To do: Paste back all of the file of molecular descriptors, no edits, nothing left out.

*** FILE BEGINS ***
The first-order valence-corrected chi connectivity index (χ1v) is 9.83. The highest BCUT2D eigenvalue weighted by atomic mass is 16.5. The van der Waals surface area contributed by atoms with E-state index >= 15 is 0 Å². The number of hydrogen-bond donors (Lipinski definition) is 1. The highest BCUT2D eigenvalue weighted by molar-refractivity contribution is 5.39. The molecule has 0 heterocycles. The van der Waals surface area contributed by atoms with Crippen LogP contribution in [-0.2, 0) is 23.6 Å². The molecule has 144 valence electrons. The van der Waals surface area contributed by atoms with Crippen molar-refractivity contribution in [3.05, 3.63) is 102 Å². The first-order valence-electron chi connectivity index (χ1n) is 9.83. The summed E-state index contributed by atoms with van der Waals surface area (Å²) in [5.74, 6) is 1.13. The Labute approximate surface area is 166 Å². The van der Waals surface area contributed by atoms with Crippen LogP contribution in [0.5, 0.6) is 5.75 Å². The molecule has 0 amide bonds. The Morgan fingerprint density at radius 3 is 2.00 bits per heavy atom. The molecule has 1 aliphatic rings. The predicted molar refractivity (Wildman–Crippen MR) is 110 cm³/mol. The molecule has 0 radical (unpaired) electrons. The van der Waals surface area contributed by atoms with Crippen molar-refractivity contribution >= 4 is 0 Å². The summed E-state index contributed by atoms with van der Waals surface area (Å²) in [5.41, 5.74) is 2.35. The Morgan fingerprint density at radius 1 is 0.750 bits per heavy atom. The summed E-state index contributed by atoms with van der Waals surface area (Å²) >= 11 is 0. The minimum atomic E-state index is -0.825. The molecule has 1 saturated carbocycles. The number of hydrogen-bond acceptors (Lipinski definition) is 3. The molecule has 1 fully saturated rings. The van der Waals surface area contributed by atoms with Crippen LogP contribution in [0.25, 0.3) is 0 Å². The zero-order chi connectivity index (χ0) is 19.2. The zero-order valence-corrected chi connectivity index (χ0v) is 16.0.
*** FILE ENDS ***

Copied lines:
The first-order valence-corrected chi connectivity index (χ1v) is 9.83. The highest BCUT2D eigenvalue weighted by atomic mass is 16.5. The van der Waals surface area contributed by atoms with E-state index >= 15 is 0 Å². The number of hydrogen-bond donors (Lipinski definition) is 1. The highest BCUT2D eigenvalue weighted by molar-refractivity contribution is 5.39. The molecule has 0 heterocycles. The van der Waals surface area contributed by atoms with Crippen LogP contribution in [-0.2, 0) is 23.6 Å². The molecule has 144 valence electrons. The van der Waals surface area contributed by atoms with Crippen molar-refractivity contribution in [3.05, 3.63) is 102 Å². The first-order valence-electron chi connectivity index (χ1n) is 9.83. The summed E-state index contributed by atoms with van der Waals surface area (Å²) in [5.74, 6) is 1.13. The Labute approximate surface area is 166 Å². The van der Waals surface area contributed by atoms with Crippen LogP contribution in [0.5, 0.6) is 5.75 Å². The molecule has 0 amide bonds. The Morgan fingerprint density at radius 3 is 2.00 bits per heavy atom. The molecule has 1 aliphatic rings. The predicted molar refractivity (Wildman–Crippen MR) is 110 cm³/mol. The molecule has 0 radical (unpaired) electrons. The van der Waals surface area contributed by atoms with Crippen molar-refractivity contribution >= 4 is 0 Å². The summed E-state index contributed by atoms with van der Waals surface area (Å²) in [5.41, 5.74) is 2.35. The Morgan fingerprint density at radius 1 is 0.750 bits per heavy atom. The summed E-state index contributed by atoms with van der Waals surface area (Å²) >= 11 is 0. The minimum atomic E-state index is -0.825. The molecule has 1 saturated carbocycles. The number of hydrogen-bond acceptors (Lipinski definition) is 3. The molecule has 1 fully saturated rings. The van der Waals surface area contributed by atoms with Crippen LogP contribution in [0.25, 0.3) is 0 Å². The zero-order chi connectivity index (χ0) is 19.2. The zero-order valence-corrected chi connectivity index (χ0v) is 16.0.